>> and
>> >>>> are not so much, and 1) was fully customizable by skins, to work out
>> a new
>> >>>> skin was not too complex.
>> >>>>
>> >>>> Today however, the UI of XWiki has considerably increase its
>> complexity,
>> >>>> and the source of HTML has followed, added to the above 3:
>> >>>> 4) XWiki and Java macros
>> >>>> 5) JavaScript (ie: annotation UI, comments preview)
>> >>>>
>> >>>> Changing all these places has become really more painful. There is no
>> >>>> central place, and a lot of hidden dependencies between UI components
>> >>>> exists. Worse examples are those written in JS, that hook into the
>> UI.
>> >>>>
>> >>>> I should admit that I have not a clear idea of the best way to
>> improve
>> >>>> that, but my feeling is that changing so much places simply to adapt
>> our
>> >>>> wiki skin to the "a la mode" skin solution (something that will
>> happen
>> >>>> again) is not nice.
>> >>>>
>> >>>> So this thread is now open for anyone to discuss the situation and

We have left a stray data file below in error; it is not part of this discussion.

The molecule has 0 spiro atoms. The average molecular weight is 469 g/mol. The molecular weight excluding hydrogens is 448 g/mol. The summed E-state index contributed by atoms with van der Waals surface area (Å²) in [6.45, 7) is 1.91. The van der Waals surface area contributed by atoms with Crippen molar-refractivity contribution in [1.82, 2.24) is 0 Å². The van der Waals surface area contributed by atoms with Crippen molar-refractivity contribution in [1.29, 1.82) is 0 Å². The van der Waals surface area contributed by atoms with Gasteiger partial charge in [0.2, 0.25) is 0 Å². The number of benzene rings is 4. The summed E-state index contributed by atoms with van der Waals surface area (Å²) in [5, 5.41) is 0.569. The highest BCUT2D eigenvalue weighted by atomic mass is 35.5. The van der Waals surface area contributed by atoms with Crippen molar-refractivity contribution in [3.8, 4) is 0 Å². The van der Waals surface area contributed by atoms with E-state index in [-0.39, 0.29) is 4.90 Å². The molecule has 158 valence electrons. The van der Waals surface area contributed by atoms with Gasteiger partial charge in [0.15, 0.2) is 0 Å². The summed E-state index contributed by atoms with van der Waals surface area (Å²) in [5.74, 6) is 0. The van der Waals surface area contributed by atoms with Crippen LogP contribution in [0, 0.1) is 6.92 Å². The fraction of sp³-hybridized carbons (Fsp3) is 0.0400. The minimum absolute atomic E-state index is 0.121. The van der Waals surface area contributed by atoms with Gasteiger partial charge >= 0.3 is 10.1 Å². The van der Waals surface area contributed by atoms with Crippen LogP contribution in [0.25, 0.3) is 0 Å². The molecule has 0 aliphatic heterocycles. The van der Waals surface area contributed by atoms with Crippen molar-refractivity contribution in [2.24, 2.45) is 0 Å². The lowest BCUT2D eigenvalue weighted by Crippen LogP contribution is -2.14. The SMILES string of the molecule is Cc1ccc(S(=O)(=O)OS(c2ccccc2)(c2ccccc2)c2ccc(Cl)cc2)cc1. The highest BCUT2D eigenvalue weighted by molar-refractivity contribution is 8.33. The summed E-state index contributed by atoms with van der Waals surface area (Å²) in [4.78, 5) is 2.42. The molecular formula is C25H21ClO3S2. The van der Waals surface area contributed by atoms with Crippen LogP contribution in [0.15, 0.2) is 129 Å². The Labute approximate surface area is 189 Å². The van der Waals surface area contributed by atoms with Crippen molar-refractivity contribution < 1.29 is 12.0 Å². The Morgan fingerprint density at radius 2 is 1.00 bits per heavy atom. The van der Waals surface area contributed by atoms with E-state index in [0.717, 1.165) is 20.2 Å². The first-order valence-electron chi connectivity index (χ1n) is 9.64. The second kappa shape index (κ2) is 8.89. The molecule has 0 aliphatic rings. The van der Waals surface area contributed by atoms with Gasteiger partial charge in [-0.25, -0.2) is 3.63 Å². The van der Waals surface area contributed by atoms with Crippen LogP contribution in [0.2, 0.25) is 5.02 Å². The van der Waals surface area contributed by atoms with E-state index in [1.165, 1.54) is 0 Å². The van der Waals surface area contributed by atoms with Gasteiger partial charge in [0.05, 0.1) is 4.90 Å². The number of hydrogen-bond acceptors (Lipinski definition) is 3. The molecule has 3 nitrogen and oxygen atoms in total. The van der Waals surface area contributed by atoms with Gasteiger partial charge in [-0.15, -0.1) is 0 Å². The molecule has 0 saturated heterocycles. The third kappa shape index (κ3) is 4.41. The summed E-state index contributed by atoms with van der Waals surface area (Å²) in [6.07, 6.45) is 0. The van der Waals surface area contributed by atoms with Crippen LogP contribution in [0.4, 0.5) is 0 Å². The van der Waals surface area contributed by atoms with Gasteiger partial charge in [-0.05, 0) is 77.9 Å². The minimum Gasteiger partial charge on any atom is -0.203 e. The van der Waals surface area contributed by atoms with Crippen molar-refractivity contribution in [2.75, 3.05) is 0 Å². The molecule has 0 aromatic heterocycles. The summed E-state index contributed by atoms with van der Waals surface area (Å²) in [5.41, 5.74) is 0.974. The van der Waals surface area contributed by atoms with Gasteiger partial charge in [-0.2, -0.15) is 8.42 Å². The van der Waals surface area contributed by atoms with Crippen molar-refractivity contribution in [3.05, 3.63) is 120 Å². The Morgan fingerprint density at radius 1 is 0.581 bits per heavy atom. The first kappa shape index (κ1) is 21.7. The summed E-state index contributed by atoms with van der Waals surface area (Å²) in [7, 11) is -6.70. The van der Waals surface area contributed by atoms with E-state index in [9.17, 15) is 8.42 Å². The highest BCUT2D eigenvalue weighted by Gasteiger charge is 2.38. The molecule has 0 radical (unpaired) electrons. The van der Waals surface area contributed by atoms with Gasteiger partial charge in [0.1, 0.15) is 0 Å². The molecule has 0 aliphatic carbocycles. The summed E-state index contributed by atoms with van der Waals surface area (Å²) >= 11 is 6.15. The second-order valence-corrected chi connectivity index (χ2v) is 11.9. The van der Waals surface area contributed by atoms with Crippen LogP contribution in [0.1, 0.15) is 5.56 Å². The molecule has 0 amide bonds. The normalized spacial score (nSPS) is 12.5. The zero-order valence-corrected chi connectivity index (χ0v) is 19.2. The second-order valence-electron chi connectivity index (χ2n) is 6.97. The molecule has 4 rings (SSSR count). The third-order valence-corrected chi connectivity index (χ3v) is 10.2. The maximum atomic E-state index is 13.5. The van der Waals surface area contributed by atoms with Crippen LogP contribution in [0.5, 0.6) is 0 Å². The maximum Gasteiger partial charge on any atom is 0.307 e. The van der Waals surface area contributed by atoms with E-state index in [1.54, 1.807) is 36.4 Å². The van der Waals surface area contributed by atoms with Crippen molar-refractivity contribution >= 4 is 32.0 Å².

>> for
>> >>>> anyone interested to provide its input to the discussion.
>> >>>>
>> >>>> Looking at what I face building the UI with bootstrap, here is what I
>> >>>> noticed:
>> >>>>
>> >>>> 1) Bootstrap customize standard tags, without any css class
>> associated
>> >>>> 2) Bootstrap provide standard css classes to skin a given kind of UI
>> >>>> component
>> >>>> 3) Bootstrap use these class and custom attribute to inject JS
>> >>>> interactivity
>> >>>>
>> >>>> All these are really clean methods and work really well at building
>> very
>> >>>> simple html construct while providing nice looking and easy
>> interface.
>> >>>>
>> >>>> Let's take a concrete example, to build a button, you may use either
>> an a
>> >>>> tag, an input tag, a button tag or whatever, and set it a 'btn' css
>> class.
>> >>>> You may complement it with additional 'btn-primary', 'btn-success',
>> ... css
>> >>>> classes, to choose the kind of button you really want.
>> >>>>
>> >>>> However, in our XWiki UI, there no single place where we construct
>> buttons,
>> >>>> we do so in some velocity macros of macros.vm, we do so in .vm of
>> the UI,
>> >>>> we also do so in javascript, and finally in some wiki documents,
>> maybe we
>> >>>> also generate some in a java component.
>> >>>> All those buttons are usually built the same, with a very similar
>> HTML, but
>> >>>> there is no central place where the button markup is produced.
>> >>>>
>> >>>> And the same is true for most UI component. You may say we don't
>> care, and
>> >>>> CSS could solve them all, making any kind of markup look the way we
>> want.
>> >>>> But, we will loose the benefit of using existing CSS solution. And
>> there